Defending Yourself on a Bike

Minneapolis has a well developed biking culture. One cannot drive in the city without seeing numerous cyclists on each road and the city has even paved several trails exclusively for the use of bikers and pedestrians. One of the more popular trails is call the Greenway and is also known for being unsafe to travel during nighttime hours. Incidents of assault and robbery happen periodically and there has even been an incident of numerous individuals ganging up on and assaulting a cyclist.

If you’ve ever ridden the Greenway you can understand why it’s a hotspot for assaults and robberies. The trail is located at the bottom of a ditch and is secluded from nearby buildings and roads. Several bridges dot the trail, each having several cement pillars one can lay in wait behind for unsuspecting travelers. At several points the trail is notably narrow and maneuvering room is nonexistent if somebody attempts an ambush from either side. This is a crucial point to note for cyclists because any strong impact from the side means an imminent meeting between the cyclist and ground. Unlike the people driving cars on the streets above, cyclists and pedestrians lack a surrounding cage of steel, plastic, and glass to protect them from would be attackers. Another disadvantage cyclists and pedestrians have when compared to motorists is the fact that a cyclist’s and pedestrian’s ability to run away from danger vanishes once they’ve impacted the ground.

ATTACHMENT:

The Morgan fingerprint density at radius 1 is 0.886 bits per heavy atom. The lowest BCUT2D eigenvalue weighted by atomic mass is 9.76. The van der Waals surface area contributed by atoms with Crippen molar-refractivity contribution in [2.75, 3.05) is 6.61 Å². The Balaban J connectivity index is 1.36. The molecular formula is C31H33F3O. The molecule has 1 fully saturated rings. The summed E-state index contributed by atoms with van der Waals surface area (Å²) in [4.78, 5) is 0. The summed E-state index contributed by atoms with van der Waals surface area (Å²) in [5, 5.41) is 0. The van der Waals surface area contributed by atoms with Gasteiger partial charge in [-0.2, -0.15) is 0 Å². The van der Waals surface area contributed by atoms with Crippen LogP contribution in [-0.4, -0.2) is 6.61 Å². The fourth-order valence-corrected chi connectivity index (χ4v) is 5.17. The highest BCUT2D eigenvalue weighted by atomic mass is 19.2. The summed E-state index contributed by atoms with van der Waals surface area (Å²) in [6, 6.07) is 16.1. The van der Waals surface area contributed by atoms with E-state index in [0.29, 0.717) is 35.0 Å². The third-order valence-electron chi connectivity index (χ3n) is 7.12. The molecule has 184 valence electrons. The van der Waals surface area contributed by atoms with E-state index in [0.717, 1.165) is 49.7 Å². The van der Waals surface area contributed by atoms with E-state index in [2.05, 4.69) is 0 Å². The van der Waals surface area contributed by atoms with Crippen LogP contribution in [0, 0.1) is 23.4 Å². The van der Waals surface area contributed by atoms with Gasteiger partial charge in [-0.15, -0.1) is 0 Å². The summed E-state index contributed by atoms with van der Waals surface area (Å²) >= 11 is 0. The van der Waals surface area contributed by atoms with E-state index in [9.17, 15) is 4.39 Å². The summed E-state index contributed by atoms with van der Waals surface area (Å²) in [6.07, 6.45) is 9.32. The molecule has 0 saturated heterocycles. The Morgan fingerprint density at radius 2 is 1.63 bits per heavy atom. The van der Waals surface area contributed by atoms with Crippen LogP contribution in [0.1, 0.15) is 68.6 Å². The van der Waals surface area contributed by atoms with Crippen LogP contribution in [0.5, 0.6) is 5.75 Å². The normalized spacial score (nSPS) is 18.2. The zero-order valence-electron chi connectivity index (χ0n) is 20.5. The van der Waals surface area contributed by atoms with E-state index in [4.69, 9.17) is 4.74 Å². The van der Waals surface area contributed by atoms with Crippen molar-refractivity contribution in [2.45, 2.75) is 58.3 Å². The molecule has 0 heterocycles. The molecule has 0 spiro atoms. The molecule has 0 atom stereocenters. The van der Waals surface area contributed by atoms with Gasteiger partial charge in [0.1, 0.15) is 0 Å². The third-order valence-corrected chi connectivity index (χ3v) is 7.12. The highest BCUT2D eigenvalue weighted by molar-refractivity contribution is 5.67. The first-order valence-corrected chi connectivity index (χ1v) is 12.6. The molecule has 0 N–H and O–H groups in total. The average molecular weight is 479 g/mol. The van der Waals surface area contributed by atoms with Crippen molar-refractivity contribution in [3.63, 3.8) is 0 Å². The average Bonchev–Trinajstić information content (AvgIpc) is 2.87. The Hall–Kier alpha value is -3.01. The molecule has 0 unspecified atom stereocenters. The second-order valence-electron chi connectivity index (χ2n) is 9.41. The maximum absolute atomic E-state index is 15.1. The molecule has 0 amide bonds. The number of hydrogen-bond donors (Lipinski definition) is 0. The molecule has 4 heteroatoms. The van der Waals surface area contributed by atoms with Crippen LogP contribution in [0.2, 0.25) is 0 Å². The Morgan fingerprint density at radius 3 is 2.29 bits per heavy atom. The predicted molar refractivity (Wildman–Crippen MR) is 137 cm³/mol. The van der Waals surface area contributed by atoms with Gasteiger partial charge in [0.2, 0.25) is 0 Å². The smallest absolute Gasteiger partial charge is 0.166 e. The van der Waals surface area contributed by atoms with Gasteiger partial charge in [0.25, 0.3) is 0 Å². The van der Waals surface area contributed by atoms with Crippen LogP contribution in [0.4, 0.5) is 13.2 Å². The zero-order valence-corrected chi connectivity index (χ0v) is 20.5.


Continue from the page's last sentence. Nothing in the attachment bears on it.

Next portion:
In an attempt to reduce the number of incidents on the Greenway the Midtown Greenway Tail Watch Coalition (MGTWC) was created. MGTWC is a group of volunteers that ride the trail and attempt to add extra sets of eyes on the bike trail. They’re of little help for somebody being attack though since their guidelines [PDF] specifically state that volunteers are forbidden from intervening in a situation and from carrying weapons. In other words they can watch you get your ass beaten but they can’t actually attempt to intervene without breaking MGTWC rules. The only thing MGTWC members can do, without breaking their guidelines, is call the police. Due to the way the Greenway is constructed there are only a handful of access points from the above streets and that will affect police response times. In general you’re on your own even longer on the Greenway than on the above streets.